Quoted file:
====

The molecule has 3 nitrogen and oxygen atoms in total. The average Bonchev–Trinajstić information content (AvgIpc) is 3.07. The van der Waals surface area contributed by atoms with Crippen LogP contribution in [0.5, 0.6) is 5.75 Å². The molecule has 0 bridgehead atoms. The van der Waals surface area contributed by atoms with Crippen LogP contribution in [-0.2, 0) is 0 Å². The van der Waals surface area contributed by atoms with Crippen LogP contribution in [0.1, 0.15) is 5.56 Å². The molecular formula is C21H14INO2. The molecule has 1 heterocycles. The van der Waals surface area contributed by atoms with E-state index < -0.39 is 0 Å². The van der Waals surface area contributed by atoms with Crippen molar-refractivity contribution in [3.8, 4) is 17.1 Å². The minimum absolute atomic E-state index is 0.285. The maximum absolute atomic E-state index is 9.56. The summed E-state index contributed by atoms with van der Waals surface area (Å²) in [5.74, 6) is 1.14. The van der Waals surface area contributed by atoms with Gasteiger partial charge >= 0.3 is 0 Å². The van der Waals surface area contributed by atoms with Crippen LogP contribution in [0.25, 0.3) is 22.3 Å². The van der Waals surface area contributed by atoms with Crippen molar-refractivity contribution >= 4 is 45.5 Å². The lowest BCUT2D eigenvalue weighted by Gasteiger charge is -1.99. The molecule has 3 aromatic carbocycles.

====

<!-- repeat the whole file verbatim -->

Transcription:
The molecule has 3 nitrogen and oxygen atoms in total. The average Bonchev–Trinajstić information content (AvgIpc) is 3.07. The van der Waals surface area contributed by atoms with Crippen LogP contribution in [0.5, 0.6) is 5.75 Å². The molecule has 0 bridgehead atoms. The van der Waals surface area contributed by atoms with Crippen LogP contribution in [-0.2, 0) is 0 Å². The van der Waals surface area contributed by atoms with Crippen LogP contribution in [0.1, 0.15) is 5.56 Å². The molecular formula is C21H14INO2. The molecule has 1 heterocycles. The van der Waals surface area contributed by atoms with E-state index < -0.39 is 0 Å². The van der Waals surface area contributed by atoms with Crippen molar-refractivity contribution in [3.8, 4) is 17.1 Å². The minimum absolute atomic E-state index is 0.285. The maximum absolute atomic E-state index is 9.56. The summed E-state index contributed by atoms with van der Waals surface area (Å²) in [5.74, 6) is 1.14. The van der Waals surface area contributed by atoms with Gasteiger partial charge >= 0.3 is 0 Å². The van der Waals surface area contributed by atoms with Crippen LogP contribution in [0.25, 0.3) is 22.3 Å². The van der Waals surface area contributed by atoms with Crippen molar-refractivity contribution >= 4 is 45.5 Å². The lowest BCUT2D eigenvalue weighted by Gasteiger charge is -1.99. The molecule has 3 aromatic carbocycles.